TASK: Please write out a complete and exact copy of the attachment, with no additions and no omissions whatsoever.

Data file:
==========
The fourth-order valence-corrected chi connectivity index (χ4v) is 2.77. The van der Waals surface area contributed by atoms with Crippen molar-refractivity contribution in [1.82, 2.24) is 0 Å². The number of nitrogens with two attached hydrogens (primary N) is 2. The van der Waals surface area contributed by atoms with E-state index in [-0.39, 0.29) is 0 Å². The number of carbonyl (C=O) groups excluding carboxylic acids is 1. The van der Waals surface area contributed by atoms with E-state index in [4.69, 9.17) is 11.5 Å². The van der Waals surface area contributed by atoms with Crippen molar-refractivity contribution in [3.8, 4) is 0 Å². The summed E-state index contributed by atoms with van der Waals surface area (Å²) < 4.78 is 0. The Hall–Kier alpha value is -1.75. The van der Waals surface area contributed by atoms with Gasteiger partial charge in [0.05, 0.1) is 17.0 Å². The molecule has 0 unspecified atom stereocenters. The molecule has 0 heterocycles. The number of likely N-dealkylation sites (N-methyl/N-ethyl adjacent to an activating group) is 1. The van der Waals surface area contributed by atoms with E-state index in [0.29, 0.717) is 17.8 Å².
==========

The fourth-order valence-corrected chi connectivity index (χ4v) is 2.77. The van der Waals surface area contributed by atoms with Crippen molar-refractivity contribution in [1.82, 2.24) is 0 Å². The number of nitrogens with two attached hydrogens (primary N) is 2. The van der Waals surface area contributed by atoms with E-state index in [-0.39, 0.29) is 0 Å². The number of carbonyl (C=O) groups excluding carboxylic acids is 1. The van der Waals surface area contributed by atoms with E-state index in [4.69, 9.17) is 11.5 Å². The van der Waals surface area contributed by atoms with Crippen molar-refractivity contribution in [3.8, 4) is 0 Å². The summed E-state index contributed by atoms with van der Waals surface area (Å²) < 4.78 is 0. The Hall–Kier alpha value is -1.75. The van der Waals surface area contributed by atoms with Gasteiger partial charge in [0.05, 0.1) is 17.0 Å². The molecule has 0 unspecified atom stereocenters. The molecule has 0 heterocycles. The number of likely N-dealkylation sites (N-methyl/N-ethyl adjacent to an activating group) is 1. The van der Waals surface area contributed by atoms with E-state index in [0.29, 0.717) is 17.8 Å².